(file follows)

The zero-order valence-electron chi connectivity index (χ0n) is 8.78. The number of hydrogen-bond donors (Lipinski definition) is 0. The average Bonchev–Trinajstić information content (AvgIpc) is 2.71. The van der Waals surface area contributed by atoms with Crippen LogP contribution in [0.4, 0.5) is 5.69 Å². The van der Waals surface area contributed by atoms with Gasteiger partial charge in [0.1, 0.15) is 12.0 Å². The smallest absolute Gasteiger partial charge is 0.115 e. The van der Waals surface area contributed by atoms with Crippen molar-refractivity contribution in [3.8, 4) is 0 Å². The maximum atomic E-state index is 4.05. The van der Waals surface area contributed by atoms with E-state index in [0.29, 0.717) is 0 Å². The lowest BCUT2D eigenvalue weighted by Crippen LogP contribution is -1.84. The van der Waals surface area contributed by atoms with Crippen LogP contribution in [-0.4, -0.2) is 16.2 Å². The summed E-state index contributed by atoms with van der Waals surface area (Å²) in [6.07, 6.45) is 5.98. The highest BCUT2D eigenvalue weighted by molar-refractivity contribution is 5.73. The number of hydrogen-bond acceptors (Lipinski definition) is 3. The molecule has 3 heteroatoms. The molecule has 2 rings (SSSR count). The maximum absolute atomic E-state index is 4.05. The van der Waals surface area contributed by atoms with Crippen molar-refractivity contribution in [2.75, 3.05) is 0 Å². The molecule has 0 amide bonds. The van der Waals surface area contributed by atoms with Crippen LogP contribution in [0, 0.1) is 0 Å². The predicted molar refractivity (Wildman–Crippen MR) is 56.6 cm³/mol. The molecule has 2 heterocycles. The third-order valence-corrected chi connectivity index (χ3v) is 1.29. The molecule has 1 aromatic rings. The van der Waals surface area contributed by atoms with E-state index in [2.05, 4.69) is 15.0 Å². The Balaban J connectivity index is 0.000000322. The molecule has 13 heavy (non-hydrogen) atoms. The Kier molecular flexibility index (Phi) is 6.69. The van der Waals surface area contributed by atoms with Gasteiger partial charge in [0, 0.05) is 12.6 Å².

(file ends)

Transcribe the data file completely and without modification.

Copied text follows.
The zero-order valence-electron chi connectivity index (χ0n) is 8.78. The number of hydrogen-bond donors (Lipinski definition) is 0. The average Bonchev–Trinajstić information content (AvgIpc) is 2.71. The van der Waals surface area contributed by atoms with Crippen LogP contribution in [0.4, 0.5) is 5.69 Å². The van der Waals surface area contributed by atoms with Gasteiger partial charge in [0.1, 0.15) is 12.0 Å². The smallest absolute Gasteiger partial charge is 0.115 e. The van der Waals surface area contributed by atoms with Crippen molar-refractivity contribution in [3.8, 4) is 0 Å². The maximum atomic E-state index is 4.05. The van der Waals surface area contributed by atoms with E-state index in [0.29, 0.717) is 0 Å². The lowest BCUT2D eigenvalue weighted by Crippen LogP contribution is -1.84. The van der Waals surface area contributed by atoms with Crippen LogP contribution in [-0.4, -0.2) is 16.2 Å². The summed E-state index contributed by atoms with van der Waals surface area (Å²) in [6.07, 6.45) is 5.98. The highest BCUT2D eigenvalue weighted by molar-refractivity contribution is 5.73. The number of hydrogen-bond acceptors (Lipinski definition) is 3. The molecule has 3 heteroatoms. The molecule has 2 rings (SSSR count). The maximum absolute atomic E-state index is 4.05. The van der Waals surface area contributed by atoms with Crippen molar-refractivity contribution in [2.75, 3.05) is 0 Å². The molecule has 0 amide bonds. The van der Waals surface area contributed by atoms with Crippen LogP contribution in [0, 0.1) is 0 Å². The predicted molar refractivity (Wildman–Crippen MR) is 56.6 cm³/mol. The molecule has 2 heterocycles. The third-order valence-corrected chi connectivity index (χ3v) is 1.29. The molecule has 1 aromatic rings. The van der Waals surface area contributed by atoms with E-state index in [2.05, 4.69) is 15.0 Å². The Balaban J connectivity index is 0.000000322. The molecule has 13 heavy (non-hydrogen) atoms. The Kier molecular flexibility index (Phi) is 6.69. The van der Waals surface area contributed by atoms with Gasteiger partial charge in [0, 0.05) is 12.6 Å².